Degradation of the cancer genomic DNA deaminase APOBEC3B by SIV Vif
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Allison M. Land1,2, Jiayi Wang1, Emily K. Law1, Ryan Aberle1, Andrea Kirmaier3, Annabel Krupp3,4, Welkin E. Johnson3, Reuben S. Harris1
1Department of Biochemistry, Molecular Biology and Biophysics, Institute for Molecular Virology, Masonic Cancer Center, and Center for Genome Engineering, University of Minnesota, Minneapolis, Minnesota, USA
2Present address: Department of Biological Sciences, Minnesota State University Mankato, Mankato, Minnesota, USA
3Department of Biology, Boston College, Boston, Massachusetts, USA
4Present address: Biogen Idec, Cambridge, Massachusetts, USA
Reuben S. Harris, e-mail: firstname.lastname@example.org
Keywords: APOBEC3B, cancer mutagenesis, endogenous DNA deamination, lentiviral Vif, tumor evolution
Received: June 07, 2015 Accepted: October 19, 2015 Published: October 31, 2015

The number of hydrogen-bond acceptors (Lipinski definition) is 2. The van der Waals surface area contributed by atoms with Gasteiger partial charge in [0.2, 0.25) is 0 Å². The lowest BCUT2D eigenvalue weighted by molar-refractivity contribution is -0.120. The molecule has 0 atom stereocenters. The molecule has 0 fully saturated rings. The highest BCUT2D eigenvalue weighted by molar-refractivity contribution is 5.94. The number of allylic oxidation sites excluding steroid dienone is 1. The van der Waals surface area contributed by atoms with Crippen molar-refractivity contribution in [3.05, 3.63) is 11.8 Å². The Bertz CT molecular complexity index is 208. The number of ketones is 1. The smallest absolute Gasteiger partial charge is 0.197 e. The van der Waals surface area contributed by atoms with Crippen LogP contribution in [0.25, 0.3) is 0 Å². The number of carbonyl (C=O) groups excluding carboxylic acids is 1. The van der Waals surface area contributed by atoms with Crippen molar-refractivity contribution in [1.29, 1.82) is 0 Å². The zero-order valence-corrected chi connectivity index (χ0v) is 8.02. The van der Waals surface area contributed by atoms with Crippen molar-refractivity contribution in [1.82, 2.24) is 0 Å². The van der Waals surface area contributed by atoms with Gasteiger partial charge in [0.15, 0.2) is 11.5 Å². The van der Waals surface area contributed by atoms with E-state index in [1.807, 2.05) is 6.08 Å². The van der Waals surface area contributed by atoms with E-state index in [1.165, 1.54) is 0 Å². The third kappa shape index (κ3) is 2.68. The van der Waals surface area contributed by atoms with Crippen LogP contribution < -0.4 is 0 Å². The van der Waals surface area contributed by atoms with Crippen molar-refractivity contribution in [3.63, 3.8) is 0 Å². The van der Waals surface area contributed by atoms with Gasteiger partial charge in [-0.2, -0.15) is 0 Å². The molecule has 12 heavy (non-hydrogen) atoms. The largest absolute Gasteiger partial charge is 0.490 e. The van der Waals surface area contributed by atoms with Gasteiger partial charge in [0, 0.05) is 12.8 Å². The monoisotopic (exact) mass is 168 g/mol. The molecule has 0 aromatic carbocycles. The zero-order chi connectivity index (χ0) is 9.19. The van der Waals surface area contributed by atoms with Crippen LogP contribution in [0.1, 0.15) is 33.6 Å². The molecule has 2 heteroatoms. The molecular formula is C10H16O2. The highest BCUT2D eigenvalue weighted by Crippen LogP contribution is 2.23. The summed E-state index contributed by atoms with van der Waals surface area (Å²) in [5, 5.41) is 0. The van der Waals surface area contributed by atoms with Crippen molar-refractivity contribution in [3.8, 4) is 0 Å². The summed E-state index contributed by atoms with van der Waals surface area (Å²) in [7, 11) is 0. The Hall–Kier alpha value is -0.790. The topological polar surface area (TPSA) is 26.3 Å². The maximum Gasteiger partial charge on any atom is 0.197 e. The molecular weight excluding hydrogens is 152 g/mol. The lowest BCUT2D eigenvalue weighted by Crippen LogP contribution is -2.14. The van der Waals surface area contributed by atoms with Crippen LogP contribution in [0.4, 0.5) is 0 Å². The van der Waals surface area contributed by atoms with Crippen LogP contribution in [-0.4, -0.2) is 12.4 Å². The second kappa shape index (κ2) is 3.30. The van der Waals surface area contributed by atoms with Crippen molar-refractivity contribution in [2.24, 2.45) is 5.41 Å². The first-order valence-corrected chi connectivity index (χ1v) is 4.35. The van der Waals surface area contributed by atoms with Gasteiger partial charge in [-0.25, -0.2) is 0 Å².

APOBEC3B is a newly identified source of mutation in many cancers, including breast, head/neck, lung, bladder, cervical, and ovarian. APOBEC3B is a member of the APOBEC3 family of enzymes that deaminate DNA cytosine to produce the pro-mutagenic lesion, uracil. Several APOBEC3 family members function to restrict virus replication. For instance, APOBEC3D, APOBEC3F, APOBEC3G, and APOBEC3H combine to restrict HIV-1 in human lymphocytes. HIV-1 counteracts these APOBEC3s with the viral protein Vif, which targets the relevant APOBEC3s for proteasomal degradation. While APOBEC3B does not restrict HIV-1 and is not targeted by HIV-1 Vif in CD4-positive T cells, we asked whether related lentiviral Vif proteins could degrade APOBEC3B. Interestingly, several SIV Vif proteins are capable of promoting APOBEC3B degradation, with SIVmac239 Vif proving the most potent. This likely occurs through the canonical polyubiquitination mechanism as APOBEC3B protein levels are restored by MG132 treatment and by altering a conserved E3 ligase-binding motif. We further show that SIVmac239 Vif can prevent APOBEC3B mediated geno/cytotoxicity and degrade endogenous APOBEC3B in several cancer cell lines. Our data indicate that the APOBEC3B degradation potential of SIV Vif is an effective tool for neutralizing the cancer genomic DNA deaminase APOBEC3B. Further optimization of this natural APOBEC3 antagonist may benefit cancer therapy.
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